I’m not saying that people should start flying all over the world. One of the things that David Haenke said, David was one of the main movers and shakers in the bioregional movement back in the 80’s, was that a bioregionalist was a person who traveled all over telling people to stay home. And he’s right! Now we’re all staying home and that’s great, but in the context of that there doesn’t seem to be a whole lot of generation of new ideas and visions of things happening. I don’t know if I’m not a part of it or that’s the way it really is, but it seems to me that in part that’s the way it is. There’s lack of connection.
In order for people to pay attention, information needs to come from a “credible” source. Then they begin to pay attention and think “Hmm, maybe something is going on, maybe we do need to change.”
There is a bright side to rising fuel costs. It’s getting people to drive less (and thereby pollute less) and to pay attention to energy efficiency, to really look at what’s happening. Except there are people out there who say we have to drill, drill, drill and we have to build more refineries so we can keep on pumping the oil out of the ground. To my mind that’s not the solution. That’s just putting off the inevitable, plus fossil fuels are contributing in a major way to the climate change. It only makes sense to find solutions to the problem that aren’t going to make that problem worse.
IT: What are you doing in your individual life about the issue of living in a way that is sustainable?
Susan: There are times when I think what we each do is really important, gardening, recycling... I think the importance of those things is that when we engage in gardening and some kind of relationship with the plant kingdom for example, that changes us. Then we are changed people talking to everybody we come in contact with.
One of the things I really want Gaian Voices to do is to help people open their eyes to the earth, to see the earth as alive. That’s why it’s called Gaian Voices, after the Gaia Theory that the earth is alive and that we can and must as human beings participate actively in the life on the earth.
It is our responsibility on the soul/ spirit level to participate with the birds and the trees and the bears and the soils and oceans in a way that is reciprocal, (not the whole power over-cutting down the tree thing) by having a relationship with the tree. Then if you cut the tree, because you have a relationship with the tree, you respect that wood.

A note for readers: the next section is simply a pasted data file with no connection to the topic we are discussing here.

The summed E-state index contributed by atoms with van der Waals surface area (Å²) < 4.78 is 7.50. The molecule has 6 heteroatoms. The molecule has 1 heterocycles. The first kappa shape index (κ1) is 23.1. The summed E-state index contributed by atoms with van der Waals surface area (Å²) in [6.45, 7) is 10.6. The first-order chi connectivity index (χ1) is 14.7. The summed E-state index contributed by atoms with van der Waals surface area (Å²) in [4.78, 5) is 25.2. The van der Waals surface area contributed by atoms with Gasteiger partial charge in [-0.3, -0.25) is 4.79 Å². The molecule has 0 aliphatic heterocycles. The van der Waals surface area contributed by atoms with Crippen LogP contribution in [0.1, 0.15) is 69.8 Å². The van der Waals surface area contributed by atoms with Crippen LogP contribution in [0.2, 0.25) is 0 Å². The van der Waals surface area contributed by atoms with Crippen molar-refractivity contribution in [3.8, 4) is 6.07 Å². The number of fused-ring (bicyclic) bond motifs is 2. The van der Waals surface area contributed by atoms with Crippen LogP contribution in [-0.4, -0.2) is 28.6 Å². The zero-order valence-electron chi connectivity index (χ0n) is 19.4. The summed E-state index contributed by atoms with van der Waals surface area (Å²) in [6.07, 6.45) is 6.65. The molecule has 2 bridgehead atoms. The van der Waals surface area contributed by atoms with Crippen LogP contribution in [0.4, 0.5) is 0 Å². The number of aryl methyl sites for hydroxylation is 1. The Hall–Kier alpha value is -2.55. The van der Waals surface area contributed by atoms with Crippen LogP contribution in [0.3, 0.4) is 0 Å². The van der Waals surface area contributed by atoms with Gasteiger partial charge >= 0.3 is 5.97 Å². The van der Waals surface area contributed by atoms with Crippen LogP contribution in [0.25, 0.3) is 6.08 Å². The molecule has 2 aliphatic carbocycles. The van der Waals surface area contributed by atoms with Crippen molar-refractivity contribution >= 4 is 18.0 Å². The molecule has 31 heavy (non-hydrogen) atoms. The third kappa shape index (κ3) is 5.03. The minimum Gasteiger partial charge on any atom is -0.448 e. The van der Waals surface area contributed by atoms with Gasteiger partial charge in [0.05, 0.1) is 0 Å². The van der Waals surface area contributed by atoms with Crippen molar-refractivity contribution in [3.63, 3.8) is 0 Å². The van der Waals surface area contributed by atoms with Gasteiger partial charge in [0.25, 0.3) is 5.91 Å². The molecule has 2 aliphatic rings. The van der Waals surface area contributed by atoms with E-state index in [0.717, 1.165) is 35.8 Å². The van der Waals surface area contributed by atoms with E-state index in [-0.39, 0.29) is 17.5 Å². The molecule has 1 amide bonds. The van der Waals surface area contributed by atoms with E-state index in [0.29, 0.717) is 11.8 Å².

When we have that kind of respect and reciprocity, our lives change. That is the kind of change we need. Once that happens inside of people, we treat things differently. It’s a very subtle thing. I think it’s that subtlety that can then impact the systems and processes that control the larger worlds of finance and politics.
When I used to say that 25 years ago, I felt there was plenty of time and I was a lot more optimistic. But now, although I feel there are more people open to it in some shape or form, the system itself has also grown and gotten bigger and more entrenched. Now there are more people living on the earth. So the issues are even bigger than they were.
I believe there is more to life than we can see. I believe the earth is alive, we are alive, we are conscious, the earth is conscious, the tree has consciousness, the river has consciousness. It is a different consciousness than human consciousness, but it is consciousness. And it’s real.
So what does that mean? To me it means we are not the only ones that are in this situation. It is not humans against the world, or against each other. It is all of us, including all of the other non-human species in this together. And we can work together. How you are living at Earthrest is one of the ways that we work together with the different consciousnesses of the earth. I believe that once there are enough of us doing these things, there will be change.
I believe that as we wake up and start having this kind of relationship and perspective, things can change amazingly fast. There is more to us than a physical body, there is spirit. And spirit can heal just as much as a medicine we take. Miracles can happen. They don’t happen willy-nilly. They happen because we work hard, and because we are dogged, and because we believe, and because we have love in our hearts. That’s when the miracles happen.
We need to work with the earth, we need to come to the earth with love in our hearts. The earth will give that love back and we will feel it. When we feel it, it changes us. I do believe if enough people do this, that’s what is going to change the world; opening ourselves up to those kinds of relationships and then taking the way we feel and that knowledge and using it will make some kind of a difference in other areas.
That’s what I try to do in the newsletter by putting out different stories and interviews. I’m trying to give people a sense of what’s possible when we look at things differently, and how those feelings influence the way we do things and what becomes important to us.
IT: Thank you, Susan.
Gaian Voices, published twice a year, is available in Bridgton at Morning Dew and Bridgton Books, in Cornish at Earthrest, in North Conway at White Birch Books and by subscription at Gaian Voices, 132 Fish St., Fryeburg, ME 04037.
Copyright Pat Foley, 2008